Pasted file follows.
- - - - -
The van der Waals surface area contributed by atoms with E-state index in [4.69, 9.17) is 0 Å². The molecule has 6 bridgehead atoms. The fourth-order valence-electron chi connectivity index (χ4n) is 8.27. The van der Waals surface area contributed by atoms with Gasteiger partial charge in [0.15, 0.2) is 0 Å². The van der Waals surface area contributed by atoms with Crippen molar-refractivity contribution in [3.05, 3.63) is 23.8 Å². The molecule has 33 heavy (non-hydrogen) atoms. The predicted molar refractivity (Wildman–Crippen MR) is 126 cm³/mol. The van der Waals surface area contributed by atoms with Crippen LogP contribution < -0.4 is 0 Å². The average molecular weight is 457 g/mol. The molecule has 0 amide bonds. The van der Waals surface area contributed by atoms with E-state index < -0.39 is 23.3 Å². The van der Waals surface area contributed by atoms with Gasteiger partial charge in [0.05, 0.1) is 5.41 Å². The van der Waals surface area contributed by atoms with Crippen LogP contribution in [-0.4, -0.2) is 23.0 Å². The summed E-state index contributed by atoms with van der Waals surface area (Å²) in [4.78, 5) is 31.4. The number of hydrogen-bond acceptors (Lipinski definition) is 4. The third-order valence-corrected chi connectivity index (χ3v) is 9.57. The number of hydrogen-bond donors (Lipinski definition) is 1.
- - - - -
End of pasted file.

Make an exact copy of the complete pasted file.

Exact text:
The van der Waals surface area contributed by atoms with E-state index in [4.69, 9.17) is 0 Å². The molecule has 6 bridgehead atoms. The fourth-order valence-electron chi connectivity index (χ4n) is 8.27. The van der Waals surface area contributed by atoms with Gasteiger partial charge in [0.15, 0.2) is 0 Å². The van der Waals surface area contributed by atoms with Crippen molar-refractivity contribution in [3.05, 3.63) is 23.8 Å². The molecule has 33 heavy (non-hydrogen) atoms. The predicted molar refractivity (Wildman–Crippen MR) is 126 cm³/mol. The van der Waals surface area contributed by atoms with Crippen LogP contribution < -0.4 is 0 Å². The average molecular weight is 457 g/mol. The molecule has 0 amide bonds. The van der Waals surface area contributed by atoms with E-state index < -0.39 is 23.3 Å². The van der Waals surface area contributed by atoms with Gasteiger partial charge in [0.05, 0.1) is 5.41 Å². The van der Waals surface area contributed by atoms with Crippen LogP contribution in [-0.4, -0.2) is 23.0 Å². The summed E-state index contributed by atoms with van der Waals surface area (Å²) in [4.78, 5) is 31.4. The number of hydrogen-bond acceptors (Lipinski definition) is 4. The third-order valence-corrected chi connectivity index (χ3v) is 9.57. The number of hydrogen-bond donors (Lipinski definition) is 1.